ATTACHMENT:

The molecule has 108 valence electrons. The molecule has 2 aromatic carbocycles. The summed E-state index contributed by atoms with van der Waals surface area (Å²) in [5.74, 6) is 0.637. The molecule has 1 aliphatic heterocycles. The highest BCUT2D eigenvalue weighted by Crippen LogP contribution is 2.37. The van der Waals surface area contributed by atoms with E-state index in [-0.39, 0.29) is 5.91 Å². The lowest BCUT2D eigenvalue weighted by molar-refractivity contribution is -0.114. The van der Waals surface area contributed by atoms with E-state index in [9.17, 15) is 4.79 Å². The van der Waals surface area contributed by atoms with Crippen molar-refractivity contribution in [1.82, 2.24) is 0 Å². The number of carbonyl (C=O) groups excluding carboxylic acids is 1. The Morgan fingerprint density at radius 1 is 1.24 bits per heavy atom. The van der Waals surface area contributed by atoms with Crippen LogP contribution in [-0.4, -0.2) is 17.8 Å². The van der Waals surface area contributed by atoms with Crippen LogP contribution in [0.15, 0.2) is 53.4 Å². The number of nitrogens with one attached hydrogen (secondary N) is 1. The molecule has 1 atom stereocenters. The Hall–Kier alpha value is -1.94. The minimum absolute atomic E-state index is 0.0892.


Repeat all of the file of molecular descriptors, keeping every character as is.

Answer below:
The molecule has 108 valence electrons. The molecule has 2 aromatic carbocycles. The summed E-state index contributed by atoms with van der Waals surface area (Å²) in [5.74, 6) is 0.637. The molecule has 1 aliphatic heterocycles. The highest BCUT2D eigenvalue weighted by Crippen LogP contribution is 2.37. The van der Waals surface area contributed by atoms with E-state index in [-0.39, 0.29) is 5.91 Å². The lowest BCUT2D eigenvalue weighted by molar-refractivity contribution is -0.114. The van der Waals surface area contributed by atoms with E-state index in [9.17, 15) is 4.79 Å². The van der Waals surface area contributed by atoms with Crippen molar-refractivity contribution in [1.82, 2.24) is 0 Å². The number of carbonyl (C=O) groups excluding carboxylic acids is 1. The Morgan fingerprint density at radius 1 is 1.24 bits per heavy atom. The van der Waals surface area contributed by atoms with Crippen LogP contribution in [-0.4, -0.2) is 17.8 Å². The van der Waals surface area contributed by atoms with Crippen LogP contribution in [0.15, 0.2) is 53.4 Å². The number of nitrogens with one attached hydrogen (secondary N) is 1. The molecule has 1 atom stereocenters. The Hall–Kier alpha value is -1.94. The minimum absolute atomic E-state index is 0.0892.